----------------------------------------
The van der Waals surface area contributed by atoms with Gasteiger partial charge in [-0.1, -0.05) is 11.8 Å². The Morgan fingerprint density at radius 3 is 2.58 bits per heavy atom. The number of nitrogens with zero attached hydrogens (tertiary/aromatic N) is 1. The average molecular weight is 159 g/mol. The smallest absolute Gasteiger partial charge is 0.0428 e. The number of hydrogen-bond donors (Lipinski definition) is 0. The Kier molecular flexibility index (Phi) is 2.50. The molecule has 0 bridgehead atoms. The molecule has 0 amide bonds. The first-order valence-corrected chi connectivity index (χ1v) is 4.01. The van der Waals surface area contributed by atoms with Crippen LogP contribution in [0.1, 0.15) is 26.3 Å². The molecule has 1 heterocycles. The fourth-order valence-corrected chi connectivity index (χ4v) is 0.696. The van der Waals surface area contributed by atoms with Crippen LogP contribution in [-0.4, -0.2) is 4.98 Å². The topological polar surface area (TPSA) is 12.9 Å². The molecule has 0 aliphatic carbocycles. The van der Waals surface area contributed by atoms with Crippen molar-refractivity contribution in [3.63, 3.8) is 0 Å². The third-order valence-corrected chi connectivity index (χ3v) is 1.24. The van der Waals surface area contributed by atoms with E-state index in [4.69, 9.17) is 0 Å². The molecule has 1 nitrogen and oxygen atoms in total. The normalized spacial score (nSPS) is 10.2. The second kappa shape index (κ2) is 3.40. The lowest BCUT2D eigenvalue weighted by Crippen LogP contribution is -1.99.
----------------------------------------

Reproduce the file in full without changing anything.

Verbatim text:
The van der Waals surface area contributed by atoms with Gasteiger partial charge in [-0.1, -0.05) is 11.8 Å². The Morgan fingerprint density at radius 3 is 2.58 bits per heavy atom. The number of nitrogens with zero attached hydrogens (tertiary/aromatic N) is 1. The average molecular weight is 159 g/mol. The smallest absolute Gasteiger partial charge is 0.0428 e. The number of hydrogen-bond donors (Lipinski definition) is 0. The Kier molecular flexibility index (Phi) is 2.50. The molecule has 0 bridgehead atoms. The molecule has 0 amide bonds. The first-order valence-corrected chi connectivity index (χ1v) is 4.01. The van der Waals surface area contributed by atoms with Crippen LogP contribution in [0.1, 0.15) is 26.3 Å². The molecule has 1 heterocycles. The fourth-order valence-corrected chi connectivity index (χ4v) is 0.696. The van der Waals surface area contributed by atoms with Crippen LogP contribution in [-0.4, -0.2) is 4.98 Å². The topological polar surface area (TPSA) is 12.9 Å². The molecule has 0 aliphatic carbocycles. The van der Waals surface area contributed by atoms with Crippen molar-refractivity contribution in [3.63, 3.8) is 0 Å². The third-order valence-corrected chi connectivity index (χ3v) is 1.24. The van der Waals surface area contributed by atoms with E-state index in [4.69, 9.17) is 0 Å². The molecule has 1 nitrogen and oxygen atoms in total. The normalized spacial score (nSPS) is 10.2. The second kappa shape index (κ2) is 3.40. The lowest BCUT2D eigenvalue weighted by Crippen LogP contribution is -1.99.